By Abdul Rahman Bangura–
NEW AFRICA BUSINESS NEWS (NABN) Freetown, Sierra Leone – African Agricultural Technology Foundation(AATF) and the Administration of Senegal, through the Institut Sénégalais de Recherches Agricoles (ISRA) and Union Nationale Interprofessionnelle des Semences du Sénégal (UNIS), have arrived into a strategic cooperation intended for at improving agrarian productivity in the West African state and in the West African sub-region.
The coalition gave preference to products such as rice, maize, groundnuts, and cassava that the administration was working on to enhance its productivity amidst susceptibility of climate transition.
In Dakar on the Innovative and Economically Sustainable Agriculture for Rural Transformation, Dr. Moussa Baldé -Minister for Agriculture and Rural Equipment, told Senegal was an agricultural country with a significant proportion of the nation committed in subsistence agribusiness.
“Senegal is a net food importer. The production of food crops does not meet Senegal’s needs. The production of major staple food crops covers barely 30 per cent of consumption needs. The country imports almost 70% of its food and people go hungry even though 60% of the workforce is engaged in food crop production, yet only 65% of Senegal’s 3.8 million hectares of arable land is farmed,” he asserted.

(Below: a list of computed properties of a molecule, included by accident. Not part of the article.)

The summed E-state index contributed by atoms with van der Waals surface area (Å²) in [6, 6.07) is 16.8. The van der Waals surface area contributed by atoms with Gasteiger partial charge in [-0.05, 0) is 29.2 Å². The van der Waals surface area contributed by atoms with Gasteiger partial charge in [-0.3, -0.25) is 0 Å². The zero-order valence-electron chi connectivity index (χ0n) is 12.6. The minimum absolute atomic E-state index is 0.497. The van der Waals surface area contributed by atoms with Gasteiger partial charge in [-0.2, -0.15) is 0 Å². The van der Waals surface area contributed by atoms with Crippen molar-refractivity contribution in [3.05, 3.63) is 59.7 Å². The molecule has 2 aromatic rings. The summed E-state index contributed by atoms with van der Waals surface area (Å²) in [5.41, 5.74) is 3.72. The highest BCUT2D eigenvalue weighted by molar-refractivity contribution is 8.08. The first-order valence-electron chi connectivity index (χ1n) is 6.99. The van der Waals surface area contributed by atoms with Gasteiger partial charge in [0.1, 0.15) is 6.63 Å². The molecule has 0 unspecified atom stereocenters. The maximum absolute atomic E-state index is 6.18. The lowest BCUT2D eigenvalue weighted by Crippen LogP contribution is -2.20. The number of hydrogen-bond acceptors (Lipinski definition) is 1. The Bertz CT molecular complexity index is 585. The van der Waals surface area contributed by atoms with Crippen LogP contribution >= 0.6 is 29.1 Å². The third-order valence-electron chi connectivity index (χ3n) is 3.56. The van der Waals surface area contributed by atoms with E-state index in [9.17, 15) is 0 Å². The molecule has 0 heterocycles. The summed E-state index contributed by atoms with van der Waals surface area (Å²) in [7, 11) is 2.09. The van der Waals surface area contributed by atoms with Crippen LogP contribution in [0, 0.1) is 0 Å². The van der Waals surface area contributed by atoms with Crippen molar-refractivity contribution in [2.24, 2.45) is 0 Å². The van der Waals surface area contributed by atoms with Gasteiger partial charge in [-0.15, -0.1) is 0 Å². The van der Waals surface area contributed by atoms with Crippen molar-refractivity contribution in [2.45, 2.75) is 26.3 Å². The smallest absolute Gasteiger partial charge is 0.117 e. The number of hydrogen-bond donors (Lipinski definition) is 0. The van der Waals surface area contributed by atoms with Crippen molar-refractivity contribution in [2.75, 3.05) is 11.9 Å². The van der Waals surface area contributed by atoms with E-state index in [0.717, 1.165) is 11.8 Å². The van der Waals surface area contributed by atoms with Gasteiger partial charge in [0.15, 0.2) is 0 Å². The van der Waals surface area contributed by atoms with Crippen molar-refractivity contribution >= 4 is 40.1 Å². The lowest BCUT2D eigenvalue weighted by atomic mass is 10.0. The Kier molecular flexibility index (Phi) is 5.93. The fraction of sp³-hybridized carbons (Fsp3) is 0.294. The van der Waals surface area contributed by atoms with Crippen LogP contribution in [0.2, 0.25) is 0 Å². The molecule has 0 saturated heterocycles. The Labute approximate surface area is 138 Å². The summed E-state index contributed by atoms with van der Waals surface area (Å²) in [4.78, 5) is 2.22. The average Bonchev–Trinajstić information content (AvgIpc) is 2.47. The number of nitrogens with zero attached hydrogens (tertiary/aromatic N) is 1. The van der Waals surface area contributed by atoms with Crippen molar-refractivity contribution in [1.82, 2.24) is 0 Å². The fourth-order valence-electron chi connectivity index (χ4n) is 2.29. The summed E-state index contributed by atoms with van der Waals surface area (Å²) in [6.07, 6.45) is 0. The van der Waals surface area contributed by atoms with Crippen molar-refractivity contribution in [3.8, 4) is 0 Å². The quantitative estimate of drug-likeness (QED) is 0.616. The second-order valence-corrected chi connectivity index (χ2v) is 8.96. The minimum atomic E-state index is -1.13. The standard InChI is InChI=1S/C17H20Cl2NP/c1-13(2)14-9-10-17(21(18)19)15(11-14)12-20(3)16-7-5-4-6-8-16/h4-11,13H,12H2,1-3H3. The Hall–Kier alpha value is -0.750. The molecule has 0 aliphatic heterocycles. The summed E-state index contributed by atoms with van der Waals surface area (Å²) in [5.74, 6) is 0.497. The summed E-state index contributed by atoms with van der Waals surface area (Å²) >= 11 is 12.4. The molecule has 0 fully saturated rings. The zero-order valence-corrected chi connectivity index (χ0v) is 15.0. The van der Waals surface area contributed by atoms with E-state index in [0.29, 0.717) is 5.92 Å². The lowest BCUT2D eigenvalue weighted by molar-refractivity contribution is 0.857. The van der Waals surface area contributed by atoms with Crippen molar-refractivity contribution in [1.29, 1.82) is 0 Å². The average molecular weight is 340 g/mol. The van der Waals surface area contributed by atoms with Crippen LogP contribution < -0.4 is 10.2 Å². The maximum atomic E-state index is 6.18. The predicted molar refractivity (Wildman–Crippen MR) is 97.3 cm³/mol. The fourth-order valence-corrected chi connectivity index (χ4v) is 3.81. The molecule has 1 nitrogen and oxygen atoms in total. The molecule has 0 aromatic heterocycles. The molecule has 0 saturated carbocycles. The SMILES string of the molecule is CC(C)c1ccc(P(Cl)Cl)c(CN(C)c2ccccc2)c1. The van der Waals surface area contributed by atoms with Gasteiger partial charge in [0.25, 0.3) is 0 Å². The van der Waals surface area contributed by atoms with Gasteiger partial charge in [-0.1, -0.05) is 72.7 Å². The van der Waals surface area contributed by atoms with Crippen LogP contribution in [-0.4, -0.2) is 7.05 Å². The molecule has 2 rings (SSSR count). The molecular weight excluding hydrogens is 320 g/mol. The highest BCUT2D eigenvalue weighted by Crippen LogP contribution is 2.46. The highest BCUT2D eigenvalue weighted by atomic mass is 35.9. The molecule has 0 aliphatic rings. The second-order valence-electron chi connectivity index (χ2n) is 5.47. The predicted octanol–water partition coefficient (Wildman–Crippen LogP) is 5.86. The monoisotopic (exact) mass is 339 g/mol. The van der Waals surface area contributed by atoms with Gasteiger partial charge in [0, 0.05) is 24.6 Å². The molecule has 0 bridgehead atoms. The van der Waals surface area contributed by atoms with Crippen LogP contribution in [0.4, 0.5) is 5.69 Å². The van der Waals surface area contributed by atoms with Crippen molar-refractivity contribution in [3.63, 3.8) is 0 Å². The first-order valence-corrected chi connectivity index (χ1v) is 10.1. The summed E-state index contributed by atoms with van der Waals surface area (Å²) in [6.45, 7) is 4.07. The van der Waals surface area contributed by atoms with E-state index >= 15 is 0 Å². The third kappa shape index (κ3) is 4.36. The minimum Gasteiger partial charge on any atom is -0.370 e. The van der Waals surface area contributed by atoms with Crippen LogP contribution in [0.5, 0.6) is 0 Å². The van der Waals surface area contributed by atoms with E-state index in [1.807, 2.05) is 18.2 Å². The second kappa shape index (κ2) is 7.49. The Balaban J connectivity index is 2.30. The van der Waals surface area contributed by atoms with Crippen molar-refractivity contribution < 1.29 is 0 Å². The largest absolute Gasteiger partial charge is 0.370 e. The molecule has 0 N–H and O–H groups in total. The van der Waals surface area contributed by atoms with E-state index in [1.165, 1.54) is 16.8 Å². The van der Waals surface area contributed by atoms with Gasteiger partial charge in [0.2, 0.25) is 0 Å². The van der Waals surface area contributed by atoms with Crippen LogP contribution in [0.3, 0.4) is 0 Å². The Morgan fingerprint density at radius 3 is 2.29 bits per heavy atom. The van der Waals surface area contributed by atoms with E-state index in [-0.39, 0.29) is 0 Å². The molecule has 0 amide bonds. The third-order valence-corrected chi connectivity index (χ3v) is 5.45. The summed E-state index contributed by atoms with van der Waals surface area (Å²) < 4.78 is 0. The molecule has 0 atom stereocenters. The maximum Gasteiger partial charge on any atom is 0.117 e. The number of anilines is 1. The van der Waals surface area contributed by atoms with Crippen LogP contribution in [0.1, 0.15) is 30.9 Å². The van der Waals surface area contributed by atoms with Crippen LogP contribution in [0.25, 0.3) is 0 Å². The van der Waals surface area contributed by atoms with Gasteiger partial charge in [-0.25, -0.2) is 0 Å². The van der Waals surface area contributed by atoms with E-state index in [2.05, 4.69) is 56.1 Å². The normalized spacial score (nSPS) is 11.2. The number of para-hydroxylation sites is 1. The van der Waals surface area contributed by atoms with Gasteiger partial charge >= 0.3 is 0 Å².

Dr. Balde was positive that, the collaboration with AATF will give rise to useful interventions eligible of establishing the nation’s agrarian sector on the footpath of achievement and enable other growers in the sub-region.
Executive Director – Dr. Canisius Kanangire of the AATF, mumbled that AATF utilized a public-private criterion to aid technology transfer to help farmers in the most sustainable and affordable way. He was optimistic AATF could do same in Senegal through the alliance with the administration.
“At AATF, we have managed development and released variety of technologies s that address challenges impacting smallholder farmer productivity. It is my sincere hope that with appropriate information and deployment, farmers in Senegal will benefit from such technology,” Dr. Kanangire expanded.
Dr. Momar Talla Seck, Director General, ISRA asserted agriculture is a crucial component for economic development, and prevailed as one of the sectors most affected by the effects of climate change.